Beefing up tropical light diesel fuel
From Ocean Navigator #124 September/October 2002
For some years in Panama, I worked for the U.S. Army with the Directorate of Engineering and Housing, as a power systems repair inspector. This is a position of repair inspector of most anything that the Corps uses in heavy equipment, generators, installed systems, etc. My background for that came as a nuclear power plant operator/ mechanic with the U.S. Army.
To the point, we received a piece of heavy mobile equipment called a Kershaw land clearing machine, originally designed for clearing brush and small trees to five inches diameter in Vietnam. We put it to use clearing elephant grass and scrub areas for physical security around the military bases in Panama. This unit used a Caterpillar diesel engine that ran continuously at full rated speed/load coupled to hydraulic drives for propulsion, cutting heads, and life support systems for the operator (i.e., A/C and air filtration in a closed operator's cabin — lots of dust, dirt, and debris).
We placed the unit in service and after about 200 hours lost the fuel injection pump. Taking a close look at it indicated overheating, or water scoring, in the pump. Filters were checked and the change interval shortened by half and a new pump was installed. All went well for 300 or so hours and the pumped cooked again.
At my wits end, I took a sample of diesel and did the usual field tests (similar to the article's mason jar test) and found nothing out of order. We cut up the filters and could find nothing; the water separator was clean. So I pulled a couple of gallons of the diesel and sent it off to the Air Force fuels testing lab and awaited the results.
What an interesting result: the fuel was something between kerosene and No. 1 diesel. We contacted the local refinery that was supplying fuel to us and asked them for a sample of the milspec No. 2 diesel that we were buying from them under contract — you bet, the same stuff. With great wrath, the contracting division of supply, armed with our information, attacked. We found that in the tropics it is typical of the local refineries to go light on the fuel, as it is cheaper to make than the heavier fuels.
We cancelled the contract for fuel delivery and ordered No. 2 diesel fuel marine from the U.S. government supply system. In the mean time we came up with the following fix: add one quart of outboard (OB) motor oil to 100 gallons of the light diesel. This worked like a charm, with the added benefit that the additives of the OB oil helped prevent corrosion within areas that dried out while gear was sitting.
That takes us back to the lubricity issues with diesel and my experience with our boat Pogo II and its Westerbeke M60. We built Pogo II in 1978 and have operated her in the Panama/lower Caribbean area for most of that time. I used to lose fuel injectors on the engine every 300 to 400 hours until we discovered the above information about tropical diesel. At that point I started the one quart OB oil to 100 gallons of diesel as a religious maintenance issue on the operation of Pogo's engine.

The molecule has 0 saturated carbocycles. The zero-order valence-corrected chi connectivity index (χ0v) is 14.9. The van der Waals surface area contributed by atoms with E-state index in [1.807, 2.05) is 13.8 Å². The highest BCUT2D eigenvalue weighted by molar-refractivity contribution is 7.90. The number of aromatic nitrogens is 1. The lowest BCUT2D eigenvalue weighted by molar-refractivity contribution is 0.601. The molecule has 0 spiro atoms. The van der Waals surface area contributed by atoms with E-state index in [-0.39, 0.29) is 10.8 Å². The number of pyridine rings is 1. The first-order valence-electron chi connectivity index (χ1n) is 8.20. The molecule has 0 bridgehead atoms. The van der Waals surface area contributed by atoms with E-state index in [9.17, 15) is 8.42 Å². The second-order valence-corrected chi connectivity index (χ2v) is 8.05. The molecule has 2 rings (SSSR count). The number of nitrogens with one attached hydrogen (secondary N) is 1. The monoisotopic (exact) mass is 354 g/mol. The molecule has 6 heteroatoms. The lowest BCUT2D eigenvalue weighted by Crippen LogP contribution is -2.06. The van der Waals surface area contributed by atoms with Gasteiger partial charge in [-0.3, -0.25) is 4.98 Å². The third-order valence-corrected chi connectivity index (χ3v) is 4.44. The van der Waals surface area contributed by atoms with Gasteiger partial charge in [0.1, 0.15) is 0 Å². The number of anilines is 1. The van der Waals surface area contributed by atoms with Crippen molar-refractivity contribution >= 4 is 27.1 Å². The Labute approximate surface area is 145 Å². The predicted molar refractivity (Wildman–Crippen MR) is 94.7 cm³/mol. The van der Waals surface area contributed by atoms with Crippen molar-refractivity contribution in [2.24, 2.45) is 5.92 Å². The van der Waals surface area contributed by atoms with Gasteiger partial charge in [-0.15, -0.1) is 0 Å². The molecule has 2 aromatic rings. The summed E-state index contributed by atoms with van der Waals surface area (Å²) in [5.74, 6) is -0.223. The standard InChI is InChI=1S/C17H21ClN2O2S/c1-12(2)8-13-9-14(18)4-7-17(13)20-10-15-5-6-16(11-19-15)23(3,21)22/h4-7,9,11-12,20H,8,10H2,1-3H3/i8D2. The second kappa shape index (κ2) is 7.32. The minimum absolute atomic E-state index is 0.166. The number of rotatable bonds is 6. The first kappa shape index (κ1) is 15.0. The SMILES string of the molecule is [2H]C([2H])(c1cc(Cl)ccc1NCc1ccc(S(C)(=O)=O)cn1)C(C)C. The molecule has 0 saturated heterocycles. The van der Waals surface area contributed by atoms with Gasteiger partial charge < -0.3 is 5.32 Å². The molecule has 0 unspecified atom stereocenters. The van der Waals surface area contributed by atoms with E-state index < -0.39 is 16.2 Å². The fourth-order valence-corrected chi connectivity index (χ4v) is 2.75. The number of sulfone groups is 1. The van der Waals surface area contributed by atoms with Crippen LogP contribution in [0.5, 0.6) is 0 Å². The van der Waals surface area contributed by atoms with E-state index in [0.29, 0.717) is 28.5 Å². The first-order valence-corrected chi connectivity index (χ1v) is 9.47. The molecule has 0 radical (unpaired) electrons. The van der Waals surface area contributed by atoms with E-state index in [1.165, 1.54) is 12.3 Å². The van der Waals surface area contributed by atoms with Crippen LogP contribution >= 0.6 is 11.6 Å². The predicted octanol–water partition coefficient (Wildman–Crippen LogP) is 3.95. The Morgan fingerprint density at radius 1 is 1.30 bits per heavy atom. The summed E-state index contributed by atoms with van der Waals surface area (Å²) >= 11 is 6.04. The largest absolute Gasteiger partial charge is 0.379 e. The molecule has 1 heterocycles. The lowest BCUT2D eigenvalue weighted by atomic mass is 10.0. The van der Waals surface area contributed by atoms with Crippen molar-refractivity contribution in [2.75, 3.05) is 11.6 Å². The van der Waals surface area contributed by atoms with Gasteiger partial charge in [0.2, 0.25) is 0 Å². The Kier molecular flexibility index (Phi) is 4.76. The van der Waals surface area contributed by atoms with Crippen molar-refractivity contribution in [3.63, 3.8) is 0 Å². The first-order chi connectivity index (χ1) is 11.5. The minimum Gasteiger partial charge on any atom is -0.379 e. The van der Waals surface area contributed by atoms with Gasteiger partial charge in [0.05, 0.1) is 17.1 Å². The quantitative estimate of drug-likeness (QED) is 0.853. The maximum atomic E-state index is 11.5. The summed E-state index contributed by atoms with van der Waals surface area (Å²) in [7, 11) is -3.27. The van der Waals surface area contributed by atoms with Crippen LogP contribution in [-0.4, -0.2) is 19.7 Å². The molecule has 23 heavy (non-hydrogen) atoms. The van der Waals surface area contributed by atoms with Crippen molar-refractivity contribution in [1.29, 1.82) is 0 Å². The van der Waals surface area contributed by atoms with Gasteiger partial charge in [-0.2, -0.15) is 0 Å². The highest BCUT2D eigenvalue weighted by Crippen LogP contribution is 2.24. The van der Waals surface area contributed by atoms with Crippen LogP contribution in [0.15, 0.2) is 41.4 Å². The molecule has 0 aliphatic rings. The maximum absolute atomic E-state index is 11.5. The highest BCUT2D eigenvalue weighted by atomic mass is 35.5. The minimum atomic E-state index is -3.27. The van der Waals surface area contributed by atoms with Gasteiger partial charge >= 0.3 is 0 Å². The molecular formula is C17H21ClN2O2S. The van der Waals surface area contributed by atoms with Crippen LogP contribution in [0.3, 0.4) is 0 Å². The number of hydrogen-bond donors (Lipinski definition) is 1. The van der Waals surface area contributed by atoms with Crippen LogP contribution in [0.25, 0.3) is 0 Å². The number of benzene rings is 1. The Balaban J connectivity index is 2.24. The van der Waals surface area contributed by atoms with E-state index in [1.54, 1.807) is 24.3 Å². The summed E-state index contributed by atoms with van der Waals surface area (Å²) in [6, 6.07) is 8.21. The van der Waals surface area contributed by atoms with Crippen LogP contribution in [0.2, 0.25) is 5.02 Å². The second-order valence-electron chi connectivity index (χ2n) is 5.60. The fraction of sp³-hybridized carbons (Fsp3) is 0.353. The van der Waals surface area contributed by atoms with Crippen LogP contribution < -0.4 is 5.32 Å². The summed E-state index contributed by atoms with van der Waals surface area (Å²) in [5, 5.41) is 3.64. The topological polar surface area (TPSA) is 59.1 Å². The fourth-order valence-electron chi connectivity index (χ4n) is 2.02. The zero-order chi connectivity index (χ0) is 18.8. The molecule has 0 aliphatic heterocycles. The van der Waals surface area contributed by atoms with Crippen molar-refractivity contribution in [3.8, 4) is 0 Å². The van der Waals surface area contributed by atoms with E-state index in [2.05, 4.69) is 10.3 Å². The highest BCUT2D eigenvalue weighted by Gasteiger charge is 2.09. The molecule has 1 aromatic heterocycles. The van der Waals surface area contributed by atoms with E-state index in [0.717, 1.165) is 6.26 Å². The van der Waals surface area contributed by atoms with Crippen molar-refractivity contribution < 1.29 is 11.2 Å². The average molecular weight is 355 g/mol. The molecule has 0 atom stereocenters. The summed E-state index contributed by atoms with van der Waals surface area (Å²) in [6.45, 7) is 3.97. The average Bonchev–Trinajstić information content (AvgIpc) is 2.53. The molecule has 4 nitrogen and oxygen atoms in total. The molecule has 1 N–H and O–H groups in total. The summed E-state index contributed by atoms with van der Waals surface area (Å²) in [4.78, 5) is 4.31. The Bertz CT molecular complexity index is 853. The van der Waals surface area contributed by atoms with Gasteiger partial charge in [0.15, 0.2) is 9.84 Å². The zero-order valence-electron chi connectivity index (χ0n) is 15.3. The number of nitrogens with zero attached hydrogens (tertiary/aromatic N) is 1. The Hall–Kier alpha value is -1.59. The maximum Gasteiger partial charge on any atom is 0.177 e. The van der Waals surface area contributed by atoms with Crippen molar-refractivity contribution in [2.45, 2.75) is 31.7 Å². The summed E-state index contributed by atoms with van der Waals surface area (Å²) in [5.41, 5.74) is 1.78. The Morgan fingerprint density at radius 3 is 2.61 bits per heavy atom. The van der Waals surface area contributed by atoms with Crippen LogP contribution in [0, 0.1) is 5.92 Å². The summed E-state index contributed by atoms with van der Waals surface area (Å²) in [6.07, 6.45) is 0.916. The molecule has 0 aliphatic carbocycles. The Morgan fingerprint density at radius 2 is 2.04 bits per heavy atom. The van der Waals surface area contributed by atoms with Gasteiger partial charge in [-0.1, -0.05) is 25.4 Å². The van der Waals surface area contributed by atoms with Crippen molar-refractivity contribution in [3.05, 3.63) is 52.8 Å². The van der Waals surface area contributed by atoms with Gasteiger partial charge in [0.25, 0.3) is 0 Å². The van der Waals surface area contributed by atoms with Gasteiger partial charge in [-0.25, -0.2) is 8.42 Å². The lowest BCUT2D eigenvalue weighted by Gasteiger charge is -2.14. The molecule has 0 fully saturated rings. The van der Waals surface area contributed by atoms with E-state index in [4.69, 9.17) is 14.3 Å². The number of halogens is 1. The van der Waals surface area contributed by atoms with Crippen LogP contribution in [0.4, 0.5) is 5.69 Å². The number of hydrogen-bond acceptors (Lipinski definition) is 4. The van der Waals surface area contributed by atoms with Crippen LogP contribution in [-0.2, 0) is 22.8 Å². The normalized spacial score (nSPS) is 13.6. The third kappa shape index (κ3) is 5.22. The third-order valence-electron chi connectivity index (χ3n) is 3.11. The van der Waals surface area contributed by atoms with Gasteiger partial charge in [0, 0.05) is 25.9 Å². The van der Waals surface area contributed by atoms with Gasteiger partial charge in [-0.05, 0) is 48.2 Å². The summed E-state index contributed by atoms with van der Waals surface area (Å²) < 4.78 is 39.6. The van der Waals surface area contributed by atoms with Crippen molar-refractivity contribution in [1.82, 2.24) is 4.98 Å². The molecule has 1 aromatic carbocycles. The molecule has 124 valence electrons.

Last year, after 14,000 hours of operation, I pulled the old Westerbeke. The injection pump and injectors were the same final rebuilds that I did in 1986 after my discovery of the light tropical diesel. More than 14 years and 8,000 hours or so with clean, lubricious diesel and no problems.
This is now something I recommend to all voyagers of the tropical latitudes. By the time most reach Panama they are looking for injector pump /injector rebuilds on engines with as little as 150 hours. I tell my tale, and so far have gotten no negative feedback from my disciples.
Craig Owings sails Pogo II, a CSY44 cutter, and writes from the Puerto Lucia Yacht Club in Salinas, Ecuador.
Steve C. D'Antonio responds:
Thank you for taking the time to comment on the article. Your real world experiences with less than perfect diesel fuel are very interesting and not unfamiliar. I've heard similar stories from other readers and customers of mine here at the boatyard.
Using two cycle outboard oil at the concentration you mentioned, one quart for every 100 gallons of fuel, would certainly improve the characteristics of light diesel or kerosene. In the mid-20th century it was not unusual for farmers to run diesel tractors on kerosene (in fact, some tractors of the day would run on diesel, kerosene or gasoline with only slight modifications, but they were all spark ignition) with the addition of a little crankcase oil. My only concern would be running additional oil in ordinary, heavy, No. 2 diesel. This could lead to coking, which is the buildup of carbon deposits on and within injector tips. I suppose that if you knew you were getting light diesel (there's really no way to determine this without a lab test) then this practice would be helpful. However, it's unnecessary with ordinary diesel and may actually lead to problems if over done. I'm not a chemist or a petroleum engineer; however, I doubt that at the concentration you mentioned, essentially 400 to 1, any real harm could be done and the benefits of additional lubrication seem obvious.